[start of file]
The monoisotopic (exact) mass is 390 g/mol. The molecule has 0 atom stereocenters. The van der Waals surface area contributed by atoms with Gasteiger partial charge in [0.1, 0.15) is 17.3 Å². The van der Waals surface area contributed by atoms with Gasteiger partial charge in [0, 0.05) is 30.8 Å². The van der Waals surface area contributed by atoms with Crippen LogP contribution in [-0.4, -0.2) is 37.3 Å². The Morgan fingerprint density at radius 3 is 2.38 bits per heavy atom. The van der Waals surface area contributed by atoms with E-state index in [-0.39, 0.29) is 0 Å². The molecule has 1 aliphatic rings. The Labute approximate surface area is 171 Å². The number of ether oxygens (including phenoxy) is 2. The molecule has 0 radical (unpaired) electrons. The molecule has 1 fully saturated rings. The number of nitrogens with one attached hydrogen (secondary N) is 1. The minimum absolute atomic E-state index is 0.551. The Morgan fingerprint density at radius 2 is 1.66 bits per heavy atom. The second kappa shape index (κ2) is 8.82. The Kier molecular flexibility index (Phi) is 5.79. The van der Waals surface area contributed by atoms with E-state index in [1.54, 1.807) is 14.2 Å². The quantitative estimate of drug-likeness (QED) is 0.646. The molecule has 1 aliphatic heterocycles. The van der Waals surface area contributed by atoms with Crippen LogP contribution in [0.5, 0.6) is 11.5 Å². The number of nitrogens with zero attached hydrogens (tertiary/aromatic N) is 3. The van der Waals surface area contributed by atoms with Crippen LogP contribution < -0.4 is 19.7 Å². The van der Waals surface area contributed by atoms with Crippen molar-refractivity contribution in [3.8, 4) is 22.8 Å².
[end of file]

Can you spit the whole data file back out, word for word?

The monoisotopic (exact) mass is 390 g/mol. The molecule has 0 atom stereocenters. The van der Waals surface area contributed by atoms with Gasteiger partial charge in [0.1, 0.15) is 17.3 Å². The van der Waals surface area contributed by atoms with Gasteiger partial charge in [0, 0.05) is 30.8 Å². The van der Waals surface area contributed by atoms with Crippen LogP contribution in [-0.4, -0.2) is 37.3 Å². The Morgan fingerprint density at radius 3 is 2.38 bits per heavy atom. The van der Waals surface area contributed by atoms with E-state index in [-0.39, 0.29) is 0 Å². The molecule has 1 aliphatic rings. The Labute approximate surface area is 171 Å². The number of ether oxygens (including phenoxy) is 2. The molecule has 0 radical (unpaired) electrons. The molecule has 1 fully saturated rings. The number of nitrogens with one attached hydrogen (secondary N) is 1. The minimum absolute atomic E-state index is 0.551. The Morgan fingerprint density at radius 2 is 1.66 bits per heavy atom. The second kappa shape index (κ2) is 8.82. The Kier molecular flexibility index (Phi) is 5.79. The van der Waals surface area contributed by atoms with E-state index in [1.54, 1.807) is 14.2 Å². The quantitative estimate of drug-likeness (QED) is 0.646. The molecule has 1 aliphatic heterocycles. The van der Waals surface area contributed by atoms with Crippen LogP contribution in [0.5, 0.6) is 11.5 Å². The number of nitrogens with zero attached hydrogens (tertiary/aromatic N) is 3. The van der Waals surface area contributed by atoms with Crippen LogP contribution < -0.4 is 19.7 Å². The van der Waals surface area contributed by atoms with Crippen molar-refractivity contribution in [3.8, 4) is 22.8 Å².